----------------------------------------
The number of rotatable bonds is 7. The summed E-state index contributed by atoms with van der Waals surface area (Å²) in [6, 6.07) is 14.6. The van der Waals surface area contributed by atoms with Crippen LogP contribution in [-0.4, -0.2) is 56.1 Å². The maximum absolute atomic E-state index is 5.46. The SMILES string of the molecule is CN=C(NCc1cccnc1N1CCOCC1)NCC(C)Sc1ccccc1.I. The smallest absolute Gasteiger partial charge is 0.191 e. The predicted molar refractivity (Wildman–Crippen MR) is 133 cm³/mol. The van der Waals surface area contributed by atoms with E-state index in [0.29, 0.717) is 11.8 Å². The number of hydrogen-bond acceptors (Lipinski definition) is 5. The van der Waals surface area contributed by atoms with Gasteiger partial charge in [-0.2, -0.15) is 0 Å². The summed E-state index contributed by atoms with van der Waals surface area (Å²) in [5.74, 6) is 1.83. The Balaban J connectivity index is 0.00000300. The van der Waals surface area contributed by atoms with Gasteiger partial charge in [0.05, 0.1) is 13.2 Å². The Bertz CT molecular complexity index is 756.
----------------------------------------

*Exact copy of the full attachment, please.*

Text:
The number of rotatable bonds is 7. The summed E-state index contributed by atoms with van der Waals surface area (Å²) in [6, 6.07) is 14.6. The van der Waals surface area contributed by atoms with Crippen LogP contribution in [-0.4, -0.2) is 56.1 Å². The maximum absolute atomic E-state index is 5.46. The SMILES string of the molecule is CN=C(NCc1cccnc1N1CCOCC1)NCC(C)Sc1ccccc1.I. The smallest absolute Gasteiger partial charge is 0.191 e. The predicted molar refractivity (Wildman–Crippen MR) is 133 cm³/mol. The van der Waals surface area contributed by atoms with E-state index in [0.29, 0.717) is 11.8 Å². The number of hydrogen-bond acceptors (Lipinski definition) is 5. The van der Waals surface area contributed by atoms with Gasteiger partial charge in [-0.2, -0.15) is 0 Å². The summed E-state index contributed by atoms with van der Waals surface area (Å²) in [5.74, 6) is 1.83. The Balaban J connectivity index is 0.00000300. The van der Waals surface area contributed by atoms with Gasteiger partial charge in [0.05, 0.1) is 13.2 Å². The Bertz CT molecular complexity index is 756.